• ins0mn1a

      no overage doesn't mean you can start making calls for free after you reach your plan limit. it means you will not be able to make more calls unaware that they are being charged at a crazy rate.

      having said this, the rate for extra minutes with the $30 plan is not that crazy, it's 10c per minute. this is fairly reasonable, compared to the alternatives. if you want to avoid this as well, use hangouts or skype or viber or some such (with skype you can also call phones for smt like 2c per minute). i am also pretty sure that voip phone calls are coming soon to google voice on android (they are already there on ios), which will pretty much eliminate the very concept of carrier minutes for g voice users.

  • firesoul453

    Their "we'll buy you out of your contract" is a scam. Thats all I need to know about T mobile.

    • GazaIan

      How is it a scam? I didn't go this route (came to T-Mobile and brought my own phone each time I changed phones), but I know a few people who did this and it turned out pretty good for them.

      • firesoul453

        If it was buy your contract and you get a contract with them, then thats a good deal for the customer and a decent deal for T-mobile though I can see why they didn't go that rout (not a ton of profits in it).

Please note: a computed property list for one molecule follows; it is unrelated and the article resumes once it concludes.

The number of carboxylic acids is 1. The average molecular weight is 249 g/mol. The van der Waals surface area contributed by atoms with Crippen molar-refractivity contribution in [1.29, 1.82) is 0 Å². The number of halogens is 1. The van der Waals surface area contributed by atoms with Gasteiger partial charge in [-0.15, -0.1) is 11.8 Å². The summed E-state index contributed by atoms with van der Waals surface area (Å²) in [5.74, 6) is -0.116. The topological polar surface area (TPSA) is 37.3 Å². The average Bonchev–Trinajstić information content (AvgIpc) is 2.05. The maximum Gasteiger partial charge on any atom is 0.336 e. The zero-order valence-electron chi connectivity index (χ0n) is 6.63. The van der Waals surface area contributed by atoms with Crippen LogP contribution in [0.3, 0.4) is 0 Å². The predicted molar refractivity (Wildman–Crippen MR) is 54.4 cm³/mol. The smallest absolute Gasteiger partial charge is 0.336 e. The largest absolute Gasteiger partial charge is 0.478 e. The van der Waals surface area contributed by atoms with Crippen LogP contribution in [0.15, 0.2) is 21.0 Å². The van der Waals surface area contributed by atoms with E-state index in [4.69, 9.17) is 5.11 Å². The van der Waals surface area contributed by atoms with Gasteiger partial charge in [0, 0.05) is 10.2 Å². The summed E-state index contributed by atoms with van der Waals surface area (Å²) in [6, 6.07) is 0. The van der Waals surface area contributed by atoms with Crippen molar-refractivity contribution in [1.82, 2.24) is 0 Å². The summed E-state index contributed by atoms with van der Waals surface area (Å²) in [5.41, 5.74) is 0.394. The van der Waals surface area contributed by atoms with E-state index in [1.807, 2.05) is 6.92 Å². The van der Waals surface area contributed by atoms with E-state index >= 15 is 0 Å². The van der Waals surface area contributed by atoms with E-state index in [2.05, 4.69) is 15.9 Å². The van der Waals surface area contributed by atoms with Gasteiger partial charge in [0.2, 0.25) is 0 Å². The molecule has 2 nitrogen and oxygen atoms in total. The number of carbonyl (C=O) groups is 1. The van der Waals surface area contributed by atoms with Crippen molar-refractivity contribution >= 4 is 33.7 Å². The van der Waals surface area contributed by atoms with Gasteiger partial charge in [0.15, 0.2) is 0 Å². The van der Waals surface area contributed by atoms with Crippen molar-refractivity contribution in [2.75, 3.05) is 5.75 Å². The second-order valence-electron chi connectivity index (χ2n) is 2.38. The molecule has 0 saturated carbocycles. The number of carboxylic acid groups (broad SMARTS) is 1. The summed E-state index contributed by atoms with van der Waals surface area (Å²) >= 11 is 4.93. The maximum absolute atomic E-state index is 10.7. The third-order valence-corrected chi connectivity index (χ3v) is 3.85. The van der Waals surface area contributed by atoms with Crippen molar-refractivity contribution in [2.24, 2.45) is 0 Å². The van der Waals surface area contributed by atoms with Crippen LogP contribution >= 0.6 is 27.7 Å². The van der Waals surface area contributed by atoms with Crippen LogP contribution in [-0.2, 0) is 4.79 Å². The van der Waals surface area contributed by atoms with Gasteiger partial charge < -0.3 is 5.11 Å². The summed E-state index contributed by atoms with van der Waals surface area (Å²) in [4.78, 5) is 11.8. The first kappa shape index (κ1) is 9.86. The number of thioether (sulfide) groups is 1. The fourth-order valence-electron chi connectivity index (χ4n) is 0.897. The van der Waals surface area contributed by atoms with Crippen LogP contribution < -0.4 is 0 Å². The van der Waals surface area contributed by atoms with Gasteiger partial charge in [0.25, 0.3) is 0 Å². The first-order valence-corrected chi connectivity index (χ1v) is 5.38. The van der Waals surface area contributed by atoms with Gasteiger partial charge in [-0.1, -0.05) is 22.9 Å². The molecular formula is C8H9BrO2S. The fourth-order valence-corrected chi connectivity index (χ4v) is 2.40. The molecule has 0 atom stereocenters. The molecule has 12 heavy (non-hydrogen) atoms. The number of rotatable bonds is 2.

Now they also require you to buy a device in full in addition to their plans. Sure its cool and all that the price isn't hidden but you are still paying for a brand new device at full price. Now its about a half decent deal for both parties.

        But on top of that you have to sell them your old phone. This alone pays for the ETF. So basically your getting into a contract because you don't want to have to sell your phone.

        I guess its not that bad if you wanted to get into another contract anyway but your phone bill is an issue then there are cheaper plans out there.

        I guess its not really a scam, its just not a better deal then any of the other carriers.

        • Televise

          Uh whoa, you can give them any piece of shit phone. The only thing that changes is the amount of credit you get towards the new tmobile phone. This isn't supposed to save you a shit load of money (you save that on plan costs), it's to make it so you don't have to PAY money to leave a carrier. You don't have to buy a device right away, you would use jump in order to get a phone right away and just make monthly installments.

          • AussieB

            It would seem to be that they make you buy a phone to try to lock you in since many people get stuck on installment not able to pay it off. If they don't make profits on phone sales, why make you buy one from them if you have a compatible one you can use?